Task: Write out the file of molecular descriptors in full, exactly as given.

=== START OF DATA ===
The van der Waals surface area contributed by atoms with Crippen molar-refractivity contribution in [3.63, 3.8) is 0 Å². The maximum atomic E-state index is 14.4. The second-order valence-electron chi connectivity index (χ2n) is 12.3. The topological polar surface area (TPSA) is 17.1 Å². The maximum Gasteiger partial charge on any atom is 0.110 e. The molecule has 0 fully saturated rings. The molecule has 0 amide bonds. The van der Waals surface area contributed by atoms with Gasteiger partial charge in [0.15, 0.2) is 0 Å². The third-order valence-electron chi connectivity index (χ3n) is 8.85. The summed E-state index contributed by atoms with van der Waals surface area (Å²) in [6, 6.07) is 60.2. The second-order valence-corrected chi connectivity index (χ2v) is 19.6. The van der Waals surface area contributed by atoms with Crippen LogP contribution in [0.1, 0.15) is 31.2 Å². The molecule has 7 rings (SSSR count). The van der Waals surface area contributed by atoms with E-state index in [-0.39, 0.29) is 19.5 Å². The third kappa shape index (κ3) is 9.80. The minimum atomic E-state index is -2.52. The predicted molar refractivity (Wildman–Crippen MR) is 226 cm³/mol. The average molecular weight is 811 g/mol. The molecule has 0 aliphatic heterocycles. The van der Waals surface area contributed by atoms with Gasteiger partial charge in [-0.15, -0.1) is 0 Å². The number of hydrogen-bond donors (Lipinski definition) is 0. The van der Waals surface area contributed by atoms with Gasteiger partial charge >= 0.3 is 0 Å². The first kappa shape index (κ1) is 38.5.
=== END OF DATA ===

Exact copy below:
The van der Waals surface area contributed by atoms with Crippen molar-refractivity contribution in [3.63, 3.8) is 0 Å². The maximum atomic E-state index is 14.4. The second-order valence-electron chi connectivity index (χ2n) is 12.3. The topological polar surface area (TPSA) is 17.1 Å². The maximum Gasteiger partial charge on any atom is 0.110 e. The molecule has 0 fully saturated rings. The molecule has 0 amide bonds. The van der Waals surface area contributed by atoms with Gasteiger partial charge in [0.15, 0.2) is 0 Å². The third-order valence-electron chi connectivity index (χ3n) is 8.85. The summed E-state index contributed by atoms with van der Waals surface area (Å²) in [6, 6.07) is 60.2. The second-order valence-corrected chi connectivity index (χ2v) is 19.6. The van der Waals surface area contributed by atoms with Crippen LogP contribution in [0.1, 0.15) is 31.2 Å². The molecule has 7 rings (SSSR count). The van der Waals surface area contributed by atoms with E-state index in [-0.39, 0.29) is 19.5 Å². The third kappa shape index (κ3) is 9.80. The minimum atomic E-state index is -2.52. The predicted molar refractivity (Wildman–Crippen MR) is 226 cm³/mol. The average molecular weight is 811 g/mol. The molecule has 0 aliphatic heterocycles. The van der Waals surface area contributed by atoms with Gasteiger partial charge in [-0.15, -0.1) is 0 Å². The number of hydrogen-bond donors (Lipinski definition) is 0. The van der Waals surface area contributed by atoms with Gasteiger partial charge >= 0.3 is 0 Å². The first kappa shape index (κ1) is 38.5.